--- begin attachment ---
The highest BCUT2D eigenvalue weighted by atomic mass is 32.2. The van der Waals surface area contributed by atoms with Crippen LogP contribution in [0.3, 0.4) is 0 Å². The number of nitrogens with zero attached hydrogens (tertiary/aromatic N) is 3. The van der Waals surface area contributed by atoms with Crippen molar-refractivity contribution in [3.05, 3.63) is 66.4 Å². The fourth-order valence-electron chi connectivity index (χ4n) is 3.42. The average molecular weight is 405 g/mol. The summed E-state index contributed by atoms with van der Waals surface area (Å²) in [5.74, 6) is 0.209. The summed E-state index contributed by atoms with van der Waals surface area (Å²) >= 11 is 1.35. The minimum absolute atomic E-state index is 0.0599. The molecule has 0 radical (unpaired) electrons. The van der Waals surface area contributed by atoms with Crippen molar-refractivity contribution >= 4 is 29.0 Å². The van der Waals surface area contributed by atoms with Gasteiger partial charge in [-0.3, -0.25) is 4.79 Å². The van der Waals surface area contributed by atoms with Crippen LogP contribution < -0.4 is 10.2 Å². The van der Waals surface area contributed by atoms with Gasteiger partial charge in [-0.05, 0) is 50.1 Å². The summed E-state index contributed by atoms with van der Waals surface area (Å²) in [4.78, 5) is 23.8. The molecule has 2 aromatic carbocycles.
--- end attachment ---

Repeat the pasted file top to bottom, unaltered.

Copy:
The highest BCUT2D eigenvalue weighted by atomic mass is 32.2. The van der Waals surface area contributed by atoms with Crippen LogP contribution in [0.3, 0.4) is 0 Å². The number of nitrogens with zero attached hydrogens (tertiary/aromatic N) is 3. The van der Waals surface area contributed by atoms with Crippen molar-refractivity contribution in [3.05, 3.63) is 66.4 Å². The fourth-order valence-electron chi connectivity index (χ4n) is 3.42. The average molecular weight is 405 g/mol. The summed E-state index contributed by atoms with van der Waals surface area (Å²) in [5.74, 6) is 0.209. The summed E-state index contributed by atoms with van der Waals surface area (Å²) >= 11 is 1.35. The minimum absolute atomic E-state index is 0.0599. The molecule has 0 radical (unpaired) electrons. The van der Waals surface area contributed by atoms with Crippen molar-refractivity contribution >= 4 is 29.0 Å². The van der Waals surface area contributed by atoms with Gasteiger partial charge in [-0.3, -0.25) is 4.79 Å². The van der Waals surface area contributed by atoms with Crippen LogP contribution < -0.4 is 10.2 Å². The van der Waals surface area contributed by atoms with Gasteiger partial charge in [-0.05, 0) is 50.1 Å². The summed E-state index contributed by atoms with van der Waals surface area (Å²) in [4.78, 5) is 23.8. The molecule has 2 aromatic carbocycles.